Summary of Chemical Characteristics

The samples of ground water from the alluvium, terrace deposits, and Crete sand and gravel member of Sanborn formation were calcium bicarbonate waters of similar composition. They were moderately high in mineral content and were hard. The sample from the Niobrara formation was of sodium bicarbonate type and had a higher content of boron and fluoride than the other samples. Several samples contained excessive amounts of nitrate; this suggests contamination by surface drainage. All samples rated at least "good to permissible" for irrigation use.

Low-flow surface waters had a chemical composition similar to the ground water in the area, but they had lower mineral concentration.


Successful agriculture requires that the moisture supply be sufficient to mature growing plants. In any area where the precipitation during the growing season does not supply the amount of moisture needed by crops, some supplementary water must be added if the crops are to mature. In the North Solomon Valley precipitation normally is great enough to supply this demand adequately; however, periods of drought have been recurrent in this area. During such periods, interest in irrigation increases rapidly.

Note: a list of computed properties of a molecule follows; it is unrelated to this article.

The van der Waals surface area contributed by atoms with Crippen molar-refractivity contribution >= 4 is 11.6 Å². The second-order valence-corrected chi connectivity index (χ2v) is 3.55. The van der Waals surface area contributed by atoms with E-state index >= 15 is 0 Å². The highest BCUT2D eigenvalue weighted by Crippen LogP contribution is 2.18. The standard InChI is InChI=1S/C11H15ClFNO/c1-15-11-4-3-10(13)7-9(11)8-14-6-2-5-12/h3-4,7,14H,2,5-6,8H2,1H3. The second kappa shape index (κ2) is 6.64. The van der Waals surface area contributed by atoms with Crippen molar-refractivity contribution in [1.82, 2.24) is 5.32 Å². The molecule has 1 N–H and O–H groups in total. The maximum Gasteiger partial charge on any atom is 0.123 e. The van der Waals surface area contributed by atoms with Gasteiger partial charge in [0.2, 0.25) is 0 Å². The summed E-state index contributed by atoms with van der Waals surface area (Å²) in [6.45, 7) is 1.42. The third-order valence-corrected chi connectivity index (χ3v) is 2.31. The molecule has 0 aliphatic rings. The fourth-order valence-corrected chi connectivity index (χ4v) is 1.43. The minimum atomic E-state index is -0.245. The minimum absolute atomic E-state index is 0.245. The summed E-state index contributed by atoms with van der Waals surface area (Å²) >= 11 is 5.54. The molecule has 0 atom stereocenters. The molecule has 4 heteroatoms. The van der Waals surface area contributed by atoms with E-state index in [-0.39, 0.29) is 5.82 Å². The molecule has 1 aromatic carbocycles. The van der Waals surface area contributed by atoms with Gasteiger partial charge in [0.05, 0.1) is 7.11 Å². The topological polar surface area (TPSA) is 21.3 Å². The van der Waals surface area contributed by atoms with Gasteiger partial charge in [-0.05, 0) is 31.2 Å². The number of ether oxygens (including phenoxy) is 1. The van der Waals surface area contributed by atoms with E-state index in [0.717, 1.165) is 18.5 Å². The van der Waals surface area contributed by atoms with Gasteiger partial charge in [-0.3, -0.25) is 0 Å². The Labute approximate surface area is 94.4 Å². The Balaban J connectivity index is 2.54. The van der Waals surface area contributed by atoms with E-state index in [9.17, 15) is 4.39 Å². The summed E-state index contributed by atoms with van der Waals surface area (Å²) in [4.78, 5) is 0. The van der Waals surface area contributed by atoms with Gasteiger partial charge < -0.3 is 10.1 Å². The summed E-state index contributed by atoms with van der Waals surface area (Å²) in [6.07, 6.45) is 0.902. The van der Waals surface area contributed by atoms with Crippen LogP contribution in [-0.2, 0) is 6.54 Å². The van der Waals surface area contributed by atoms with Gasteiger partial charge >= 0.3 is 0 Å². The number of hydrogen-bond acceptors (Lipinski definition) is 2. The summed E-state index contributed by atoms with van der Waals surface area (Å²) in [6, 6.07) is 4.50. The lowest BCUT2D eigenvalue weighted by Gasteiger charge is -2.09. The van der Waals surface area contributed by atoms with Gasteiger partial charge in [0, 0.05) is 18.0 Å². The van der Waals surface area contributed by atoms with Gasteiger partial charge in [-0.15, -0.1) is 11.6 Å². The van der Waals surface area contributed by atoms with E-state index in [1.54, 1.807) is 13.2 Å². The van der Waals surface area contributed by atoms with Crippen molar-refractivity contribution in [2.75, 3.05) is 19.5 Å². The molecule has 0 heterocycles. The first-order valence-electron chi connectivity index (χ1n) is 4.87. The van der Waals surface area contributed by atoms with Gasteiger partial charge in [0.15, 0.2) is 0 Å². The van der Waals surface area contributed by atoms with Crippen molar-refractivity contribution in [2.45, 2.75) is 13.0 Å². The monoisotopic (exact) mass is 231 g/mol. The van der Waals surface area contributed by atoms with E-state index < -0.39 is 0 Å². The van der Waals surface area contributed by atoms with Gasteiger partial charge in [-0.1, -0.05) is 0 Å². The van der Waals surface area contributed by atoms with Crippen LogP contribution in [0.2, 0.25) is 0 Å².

History of Irrigation

Although the North Solomon Valley is well suited for irrigation, it has been practiced very little. Numerous attempts to locate artesian water in the Dakota formation have produced only salt water. Shallow alluvial wells are used to irrigate small garden tracts, but only one attempt to utilize ground water for irrigation has been reported. Mr. J. A. Ifland of Gaylord reports that in the first part of the century a dug well in Beaver Creek Valley was used to irrigate about 40 acres of alfalfa. This project was abandoned after a few years. More recently, several attempts have been made to utilize surface water from North Solomon River and its principal tributaries (Table 14). The small flow of the river in drought seasons has handicapped these projects. In the summer of 1946, a well for irrigation purposes (5-13-18db) was drilled by Otto Meier. No pumping test has been made on the well and no attempt has been made to use it for irrigation.